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Tucker v. Berryhill

United States District Court, D. Maryland, Southern Division

June 23, 2017

MICAL TUCKER, Plaintiff,
v.
NANCY A. BERRYHILL, Acting Commissioner of Social Security, Defendant.[1]

          MEMORANDUM OPINION GRANTING PLAINTIFF'S ALTERNATIVE MOTION FOR REMAND

          Thomas M. DiGirolamo United States Magistrate Judge.

         Plaintiff Mical Tucker seeks judicial review under 42 U.S.C. § 405(g) of a final decision of the Commissioner of Social Security (“Defendant” or the “Commissioner”) denying his application for child's disability benefits under Title II of the Social Security Act. Before the Court are Plaintiff's Motion for Summary Judgment and alternative motion for remand (ECF No. 15) and Defendant's Motion for Summary Judgment (ECF No. 16).[2] Plaintiff contends that the administrative record does not contain substantial evidence to support the Commissioner's decision that he is not disabled. No hearing is necessary. L.R. 105.6. For the reasons that follow, Plaintiff's alternative motion for remand (ECF No. 15) is GRANTED.

         I

         Background

         Plaintiff was born in 1994, has a high-school education, and has no past relevant work. R. at 22. Plaintiff filed an application for child's disability benefits on February 28, 2012, alleging disability beginning on February 10, 2012, due to a learning disability and PTSD. R. at 126-32, 155. The Commissioner denied Plaintiff's application initially and again on reconsideration, so Plaintiff requested a hearing before an Administrative Law Judge (“ALJ”). R. at 55-93. On October 1, 2014, ALJ Larry K. Banks held a hearing in Washington, D.C., at which Plaintiff, his mother, and a vocational expert (“VE”) testified. R. at 29-54. On February 27, 2015, the ALJ issued a decision finding Plaintiff not disabled from the alleged onset date of disability of February 10, 2012, through the date of the decision. R. at 9-28. Plaintiff sought review of this decision by the Appeals Council, which denied Plaintiff's request for review on December 30, 2015. R. at 1-8, 294-95. The ALJ's decision thus became the final decision of the Commissioner. See 20 C.F.R. § 404.981; see also Sims v. Apfel, 530 U.S. 103, 106-07, 120 S.Ct. 2080, 2083 (2000).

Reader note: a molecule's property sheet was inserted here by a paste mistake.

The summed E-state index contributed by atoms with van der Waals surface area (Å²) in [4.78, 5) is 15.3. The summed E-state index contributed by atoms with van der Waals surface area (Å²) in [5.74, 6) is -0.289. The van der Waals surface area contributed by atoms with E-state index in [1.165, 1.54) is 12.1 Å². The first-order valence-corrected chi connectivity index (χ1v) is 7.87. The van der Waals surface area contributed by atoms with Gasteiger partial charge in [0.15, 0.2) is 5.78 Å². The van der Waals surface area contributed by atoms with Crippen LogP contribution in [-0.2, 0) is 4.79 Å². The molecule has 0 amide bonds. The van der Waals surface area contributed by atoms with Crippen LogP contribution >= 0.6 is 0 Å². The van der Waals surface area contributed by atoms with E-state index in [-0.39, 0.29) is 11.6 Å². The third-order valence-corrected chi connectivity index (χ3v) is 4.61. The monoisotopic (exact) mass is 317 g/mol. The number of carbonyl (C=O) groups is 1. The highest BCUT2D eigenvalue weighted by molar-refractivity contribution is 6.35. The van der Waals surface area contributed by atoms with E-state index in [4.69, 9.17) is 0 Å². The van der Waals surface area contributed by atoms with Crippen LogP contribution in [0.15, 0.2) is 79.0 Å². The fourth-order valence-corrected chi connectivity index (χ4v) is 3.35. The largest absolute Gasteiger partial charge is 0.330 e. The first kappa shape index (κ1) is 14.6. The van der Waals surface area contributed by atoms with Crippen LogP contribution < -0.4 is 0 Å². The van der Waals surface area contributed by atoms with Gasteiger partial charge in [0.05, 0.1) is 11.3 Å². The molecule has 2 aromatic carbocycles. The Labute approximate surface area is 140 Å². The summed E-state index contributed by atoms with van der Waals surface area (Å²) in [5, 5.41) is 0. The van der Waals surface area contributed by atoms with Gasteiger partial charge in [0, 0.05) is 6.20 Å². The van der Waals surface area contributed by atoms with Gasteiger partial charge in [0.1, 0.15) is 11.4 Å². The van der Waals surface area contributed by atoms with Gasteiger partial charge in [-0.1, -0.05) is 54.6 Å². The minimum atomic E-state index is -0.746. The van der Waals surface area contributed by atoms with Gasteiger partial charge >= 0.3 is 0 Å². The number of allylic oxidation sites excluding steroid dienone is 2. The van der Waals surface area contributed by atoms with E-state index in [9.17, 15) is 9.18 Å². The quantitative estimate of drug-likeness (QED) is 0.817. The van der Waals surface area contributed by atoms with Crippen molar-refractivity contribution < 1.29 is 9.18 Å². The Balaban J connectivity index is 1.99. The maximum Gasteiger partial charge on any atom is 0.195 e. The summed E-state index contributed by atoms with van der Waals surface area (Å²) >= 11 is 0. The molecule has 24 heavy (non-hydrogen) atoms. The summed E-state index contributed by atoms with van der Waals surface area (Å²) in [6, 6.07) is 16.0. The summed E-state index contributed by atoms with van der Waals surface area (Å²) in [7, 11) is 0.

On February 29, 2016, Plaintiff filed a complaint in this Court seeking review of the Commissioner's decision. Upon the parties' consent, this case was transferred to a United States Magistrate Judge for final disposition and entry of judgment. The case subsequently was reassigned to the undersigned. The parties have briefed the issues, and the matter is now fully submitted.

         II

         Summary of Evidence

         A. State Agency Medical Consultants

         On June 26, 2012, a state agency consultant, D. Peterson, Ph.D., using the psychiatric review technique under 20 C.F.R. § 404.1520a, evaluated Plaintiff's mental impairment under Listing 12.02 relating to organic mental disorders (R. at 60-62). See 20 C.F.R. pt. 404, subpt. P, app. 1 § 12.02. Dr. Peterson opined that, under paragraph B of the applicable listing, Plaintiff's mental impairment caused him to experience (1) moderate restriction in activities of daily living; (2) moderate difficulties in maintaining social functioning; (3) moderate difficulties in maintaining concentration, persistence, or pace; and (4) no repeated episodes of decompensation of extended duration. R. at 60. Dr. Peterson did not find evidence to establish the presence of the criteria under paragraph C of the applicable listing. R. at 60. Dr. Peterson thus assessed Plaintiff's mental residual functional capacity (“RFC”) and opined that he was markedly limited in his ability to understand, remember, and carry out detailed instructions. R. at 63. Plaintiff was moderately limited in his ability to (1) maintain attention and concentration for extended periods; (2) perform activities within a schedule, maintain regular attendance, and be punctual within customary tolerances; (3) work in coordination with or proximity to others without being distracted by them; (4) interact appropriately with the general public; (5) accept instructions and to respond appropriately to criticism from supervisors; and to (6) set realistic goals or to make plans independently of others. R. at 63-64. Plaintiff otherwise was not significantly limited. R. at 63-64. Dr. Peterson opined that Plaintiff “appears able to participate in the job market with considerations for his limitations in completing complex tasks.” R. at 64.